I don’t have an explanation for it, but from what I can tell, he appears to “push” the ball off his hand, as opposed to “flicking” it like most pure shooters tend to do.
Here’s a three from his rookie year. Not the greatest defensive effort from our friend Darren Collison.
I don’t know, maybe I’m grasping at straws here, but that’s not what I would call a “pure” shooting stroke.
But for whatever reason, it works from beyond the arc. If there’s a silver lining here, it’s that Marshall only generated 16 shooting fouls in over 1,500 minutes last season.
Defensively, Marshall has plenty of room for improvement.
He moves methodically and isn’t laterally quick, which is essentially a recipe for disaster on that end of the court. While Marshall has good size (6-4, 195), he doesn’t use it to his advantage and has a tough time keeping quicker point guards – so pretty much all of them – in front of him.
His 112 defensive rating was among the lowest of any guard in the league last season. Yes, the Lakers were a porous defensive team, but their numbers dropped significantly when Marshall entered the rotation on a consistent basis.
It remains to be seen how he’ll be used in Milwaukee, but Jason Kidd and his staff will need to find ways to mask him defensively.
His fit with the current roster is also a bit of an unknown. First off, the addition leaves the Bucks with 17 players on the roster, meaning two will need to be dropped. Chris Wright, whose deal is unguaranteed, is the obvious and most likely candidate.
With Milwaukee also adding Jerryd Bayless, Marshall steps into a backcourt composed of Brandon Knight, O.J. Mayo, Nate Wolters, Bayless and Giannis Antetokounmpo (sometimes). Kidd has vowed to play Giannis at the point, but it’s difficult to see him serving as the starter.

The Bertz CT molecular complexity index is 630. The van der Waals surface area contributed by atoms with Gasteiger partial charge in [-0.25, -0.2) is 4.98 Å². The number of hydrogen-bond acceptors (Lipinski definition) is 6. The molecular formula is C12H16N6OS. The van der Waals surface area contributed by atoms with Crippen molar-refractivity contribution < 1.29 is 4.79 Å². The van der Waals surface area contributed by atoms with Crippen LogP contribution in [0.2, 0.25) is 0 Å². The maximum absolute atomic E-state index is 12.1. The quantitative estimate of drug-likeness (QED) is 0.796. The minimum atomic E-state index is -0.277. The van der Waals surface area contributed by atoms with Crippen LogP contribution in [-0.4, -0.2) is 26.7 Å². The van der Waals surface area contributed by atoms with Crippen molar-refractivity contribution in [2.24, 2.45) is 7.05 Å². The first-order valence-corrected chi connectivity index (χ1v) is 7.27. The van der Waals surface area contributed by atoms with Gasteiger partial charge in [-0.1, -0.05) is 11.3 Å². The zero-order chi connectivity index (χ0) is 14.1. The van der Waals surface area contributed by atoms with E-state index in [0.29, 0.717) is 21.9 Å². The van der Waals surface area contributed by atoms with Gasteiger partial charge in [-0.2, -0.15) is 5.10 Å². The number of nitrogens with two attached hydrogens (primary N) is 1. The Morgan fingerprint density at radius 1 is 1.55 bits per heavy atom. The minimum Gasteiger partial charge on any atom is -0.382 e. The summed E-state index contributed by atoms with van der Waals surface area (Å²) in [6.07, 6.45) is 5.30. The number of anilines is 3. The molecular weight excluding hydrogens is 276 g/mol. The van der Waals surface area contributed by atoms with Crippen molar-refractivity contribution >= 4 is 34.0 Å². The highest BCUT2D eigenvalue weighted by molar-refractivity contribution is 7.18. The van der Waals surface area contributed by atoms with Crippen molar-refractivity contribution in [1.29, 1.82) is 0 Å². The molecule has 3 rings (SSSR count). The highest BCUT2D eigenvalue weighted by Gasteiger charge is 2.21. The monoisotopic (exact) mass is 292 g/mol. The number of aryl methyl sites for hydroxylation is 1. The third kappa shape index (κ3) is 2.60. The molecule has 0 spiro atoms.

If the Bucks truly believe Knight is better suited for the shooting guard spot, there would appear to be an opening at the one. In that scenario, Marshall would compete with Wolters and Bayless for the starting nod. But really, it’s dependent upon how Kidd and his staff intend to use Giannis and Knight, so it’s a bit early to even speculate.
And who knows what to expect from Mayo, who was all but written off by the end of last season. If he returns focused and in shape, he adds another element to the backcourt predicament.
A few other Marshall notes:
- Selected 13th overall by the Suns in the 2012 draft.
- For as much as Marshall contributes on the court, he might be an even more valuable asset off of it. He’s one of the best and most active NBA players on social media – Twitter (@KButter5), Vine (KB5) and Instagram in particular. 213K Twitter followers for a player most casual fans probably wouldn’t know is no joke.
- Marshall was a college teammate of John Henson. The two starred together at North Carolina for two seasons and remain close friends.
- Marshall apparently intends to wear number 5 – his college number – for the Bucks, after wearing 12 for both Phoenix and Los Angeles. Per Basketball-Reference, 5 is the second-most common number in Bucks history (in terms of individual players who’ve worn it). Ironically, 12 is the most popular.
- In 2011-12, Marshall averaged 9.8 assists per game as a sophomore at North Carolina, just 0.1 behind NCAA-leader Scott Machado. Only one player from a major conference has led the nation in assists since 1999-00: T.J. Ford. Marshall went on to win the Bob Cousy award.